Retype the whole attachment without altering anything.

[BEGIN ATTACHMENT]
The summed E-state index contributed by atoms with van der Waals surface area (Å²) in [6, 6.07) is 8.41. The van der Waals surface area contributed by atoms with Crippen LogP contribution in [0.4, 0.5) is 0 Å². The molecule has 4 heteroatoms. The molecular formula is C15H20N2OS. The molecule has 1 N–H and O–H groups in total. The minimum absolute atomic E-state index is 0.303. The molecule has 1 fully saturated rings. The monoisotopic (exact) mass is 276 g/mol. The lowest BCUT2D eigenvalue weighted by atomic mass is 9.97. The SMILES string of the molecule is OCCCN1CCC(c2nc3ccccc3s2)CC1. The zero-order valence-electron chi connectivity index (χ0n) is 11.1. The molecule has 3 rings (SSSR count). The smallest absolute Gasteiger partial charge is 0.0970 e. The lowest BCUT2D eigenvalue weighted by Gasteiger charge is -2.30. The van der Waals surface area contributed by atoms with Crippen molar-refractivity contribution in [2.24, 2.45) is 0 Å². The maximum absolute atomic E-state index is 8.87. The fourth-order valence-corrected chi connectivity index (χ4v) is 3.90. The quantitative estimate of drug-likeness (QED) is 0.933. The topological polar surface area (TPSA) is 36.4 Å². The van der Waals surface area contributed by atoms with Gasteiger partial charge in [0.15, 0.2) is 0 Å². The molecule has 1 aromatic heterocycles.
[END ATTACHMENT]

The summed E-state index contributed by atoms with van der Waals surface area (Å²) in [6, 6.07) is 8.41. The van der Waals surface area contributed by atoms with Crippen LogP contribution in [0.4, 0.5) is 0 Å². The molecule has 4 heteroatoms. The molecular formula is C15H20N2OS. The molecule has 1 N–H and O–H groups in total. The minimum absolute atomic E-state index is 0.303. The molecule has 1 fully saturated rings. The monoisotopic (exact) mass is 276 g/mol. The lowest BCUT2D eigenvalue weighted by atomic mass is 9.97. The SMILES string of the molecule is OCCCN1CCC(c2nc3ccccc3s2)CC1. The zero-order valence-electron chi connectivity index (χ0n) is 11.1. The molecule has 3 rings (SSSR count). The smallest absolute Gasteiger partial charge is 0.0970 e. The lowest BCUT2D eigenvalue weighted by Gasteiger charge is -2.30. The van der Waals surface area contributed by atoms with Crippen molar-refractivity contribution in [2.24, 2.45) is 0 Å². The maximum absolute atomic E-state index is 8.87. The fourth-order valence-corrected chi connectivity index (χ4v) is 3.90. The quantitative estimate of drug-likeness (QED) is 0.933. The topological polar surface area (TPSA) is 36.4 Å². The van der Waals surface area contributed by atoms with Gasteiger partial charge in [0.15, 0.2) is 0 Å². The molecule has 1 aromatic heterocycles.